Do not read this post unless you also read the second instalment of these thoughts here. It clarifies the argument.]
... [W]hile the discipline has been bogged down in post-empiricist soul-searching, history itself has been, to a considerable degree, taken over by non-specialists. It is a platitude that ‘the past’ has become public and that academic historians do not have sole access to or control over it. Most of the volumes shelved in the history sections of bookshops are not written by what I consider to be historians. The history that appears on television is similarly dominated by non-specialists. Usually styling themselves ‘writer and historian’, ‘journalist and historian’, ‘broadcaster and historian’ or whatever … ‘and historian’, they are in most cases, in fact, writers, journalists, broadcasters or whatever who have written books about history. Having written a book about history does not make you a historian. This does not mean that these books and broadcasts represent ‘bad history’ (though frequently they do), that they do not present factually accurate accounts, that they do not contain valid and valuable ideas and interpretations or – most importantly of all – that they do not play a huge part in getting people interested in the past. The problem for history is in important regards the opposite. What they do, they do very well. That leaves the academic discipline of history in a very difficult position. What exactly do proper, qualified, university historians have to offer? In the current political climate the surfeit, ubiquity and (by its own lights) quality of popular history places the discipline very much under siege.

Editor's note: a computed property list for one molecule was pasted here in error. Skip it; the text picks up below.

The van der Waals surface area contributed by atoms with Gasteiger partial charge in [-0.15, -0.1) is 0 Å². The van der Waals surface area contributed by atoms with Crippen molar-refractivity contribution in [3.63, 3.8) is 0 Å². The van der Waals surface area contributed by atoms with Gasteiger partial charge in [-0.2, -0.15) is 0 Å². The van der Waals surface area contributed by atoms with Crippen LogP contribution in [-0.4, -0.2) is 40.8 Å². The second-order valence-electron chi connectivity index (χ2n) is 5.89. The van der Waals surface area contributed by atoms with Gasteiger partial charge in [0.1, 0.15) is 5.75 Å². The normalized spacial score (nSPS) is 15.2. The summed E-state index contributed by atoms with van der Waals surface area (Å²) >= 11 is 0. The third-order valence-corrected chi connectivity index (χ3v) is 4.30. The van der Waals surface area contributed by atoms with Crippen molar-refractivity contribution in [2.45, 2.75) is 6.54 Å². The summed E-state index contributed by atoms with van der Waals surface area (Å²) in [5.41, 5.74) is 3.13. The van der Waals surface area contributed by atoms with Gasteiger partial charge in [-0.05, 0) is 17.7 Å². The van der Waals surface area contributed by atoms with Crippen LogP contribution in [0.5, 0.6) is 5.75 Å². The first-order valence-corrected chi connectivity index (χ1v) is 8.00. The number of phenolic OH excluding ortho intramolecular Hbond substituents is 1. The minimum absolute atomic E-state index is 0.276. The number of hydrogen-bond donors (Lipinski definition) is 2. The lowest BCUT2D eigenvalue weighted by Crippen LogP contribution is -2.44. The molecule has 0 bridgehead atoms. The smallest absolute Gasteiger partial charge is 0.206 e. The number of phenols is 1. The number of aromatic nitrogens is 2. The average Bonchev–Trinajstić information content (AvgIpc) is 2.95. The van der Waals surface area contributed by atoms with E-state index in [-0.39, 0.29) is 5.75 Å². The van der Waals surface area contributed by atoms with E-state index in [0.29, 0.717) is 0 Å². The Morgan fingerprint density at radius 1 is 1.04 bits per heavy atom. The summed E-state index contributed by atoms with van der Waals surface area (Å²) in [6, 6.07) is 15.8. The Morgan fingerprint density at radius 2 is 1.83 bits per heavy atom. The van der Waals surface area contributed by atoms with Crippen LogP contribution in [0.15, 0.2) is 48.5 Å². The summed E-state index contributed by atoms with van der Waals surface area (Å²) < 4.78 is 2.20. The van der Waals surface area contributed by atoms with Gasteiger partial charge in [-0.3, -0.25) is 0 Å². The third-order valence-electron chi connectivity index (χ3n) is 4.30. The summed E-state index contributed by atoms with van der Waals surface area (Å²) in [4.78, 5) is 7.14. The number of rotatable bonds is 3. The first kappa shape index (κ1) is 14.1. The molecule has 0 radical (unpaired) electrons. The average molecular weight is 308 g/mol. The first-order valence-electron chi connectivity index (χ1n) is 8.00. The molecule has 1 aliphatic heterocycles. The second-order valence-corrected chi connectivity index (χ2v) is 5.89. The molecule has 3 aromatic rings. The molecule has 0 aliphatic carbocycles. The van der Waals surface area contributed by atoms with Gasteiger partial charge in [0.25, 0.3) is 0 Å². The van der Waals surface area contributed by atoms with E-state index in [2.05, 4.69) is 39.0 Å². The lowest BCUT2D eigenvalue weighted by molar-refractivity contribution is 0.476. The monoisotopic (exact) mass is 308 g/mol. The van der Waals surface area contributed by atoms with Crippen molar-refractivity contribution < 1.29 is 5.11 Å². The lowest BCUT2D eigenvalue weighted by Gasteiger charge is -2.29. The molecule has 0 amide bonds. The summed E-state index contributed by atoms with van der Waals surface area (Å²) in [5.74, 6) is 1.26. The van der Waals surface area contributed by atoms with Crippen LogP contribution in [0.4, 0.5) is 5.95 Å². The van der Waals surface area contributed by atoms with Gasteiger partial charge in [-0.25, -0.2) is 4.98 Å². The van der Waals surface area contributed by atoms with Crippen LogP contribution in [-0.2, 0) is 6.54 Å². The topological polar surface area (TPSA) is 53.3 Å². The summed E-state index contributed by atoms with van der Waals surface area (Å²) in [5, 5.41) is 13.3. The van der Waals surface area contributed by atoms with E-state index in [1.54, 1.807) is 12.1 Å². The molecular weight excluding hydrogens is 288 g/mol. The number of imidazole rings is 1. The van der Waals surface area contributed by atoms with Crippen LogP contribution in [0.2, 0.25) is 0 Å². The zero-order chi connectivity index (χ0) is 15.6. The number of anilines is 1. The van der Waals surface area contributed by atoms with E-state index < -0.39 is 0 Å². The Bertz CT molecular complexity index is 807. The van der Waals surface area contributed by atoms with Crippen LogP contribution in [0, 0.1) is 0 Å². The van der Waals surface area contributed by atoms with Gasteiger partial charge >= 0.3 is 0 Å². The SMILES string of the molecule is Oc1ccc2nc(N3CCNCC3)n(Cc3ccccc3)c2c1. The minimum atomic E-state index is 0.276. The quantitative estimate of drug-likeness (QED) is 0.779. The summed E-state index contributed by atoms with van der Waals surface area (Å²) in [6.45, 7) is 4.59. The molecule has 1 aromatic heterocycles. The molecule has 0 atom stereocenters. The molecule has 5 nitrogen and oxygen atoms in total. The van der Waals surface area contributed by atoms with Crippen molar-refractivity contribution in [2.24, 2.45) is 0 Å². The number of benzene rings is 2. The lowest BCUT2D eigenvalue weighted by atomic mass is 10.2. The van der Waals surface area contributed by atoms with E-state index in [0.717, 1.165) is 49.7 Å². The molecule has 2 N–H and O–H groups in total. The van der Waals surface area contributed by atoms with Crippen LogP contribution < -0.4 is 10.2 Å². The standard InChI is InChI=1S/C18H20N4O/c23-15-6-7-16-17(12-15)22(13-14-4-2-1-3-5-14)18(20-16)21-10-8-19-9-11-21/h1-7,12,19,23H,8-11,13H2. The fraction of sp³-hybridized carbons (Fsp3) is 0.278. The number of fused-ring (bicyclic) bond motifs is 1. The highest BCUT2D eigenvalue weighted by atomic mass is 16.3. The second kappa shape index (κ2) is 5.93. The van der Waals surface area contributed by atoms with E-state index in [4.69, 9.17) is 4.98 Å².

The implication of the situation just described is that anyone with basic literacy can write history and call themselves a historian. When you think about it, there are not many intellectual disciplines where anything like this is the case. I cannot, for instance, buy a chemistry set and a subscription to New Scientist, come up with some cranky idea about ‘bad egg gas’, and go on television as ‘Hubert Grumpy, writer and chemist’. If I didn’t have a degree in the subject, I could not dig up my back garden and appear on documentaries as ‘Hubert Grumpy, writer and archaeologist’. At the very least, the word ‘amateur’ would have to be appended. The purveyors of television and ‘bookshop history’ do not (with notable but fairly rare exceptions) carry out actual historical research but are still called historians; they are not academically qualified beyond, on occasion, a first degree and have no university post but are nevertheless referred to as ‘media dons’. They work from the published research of academic historians. Sometimes (especially in the case of the presenters of television history) they don’t even do that; they have researchers to do it for them. Parasitically, they make money from other people’s labours. Any university historian who works on any subject even remotely interesting to the wider public will be able to tell you how she has been contacted by a TV or radio researcher expecting them to spend a large amount of time on the phone conveying (free of charge) the results of her work so that a broadcaster can make money out of it through a television or radio broadcast and spin-off volume. I am surely not the only one who, in refusing to do someone else’s job for free, has been accused of ‘not being interested in communicating’. It is difficult to imagine many other academic disciplines where this problem is anything like as significant. If we take the most successful purveyors of popular science, almost all are academically qualified (well beyond first degree level) in the subject about which they talk.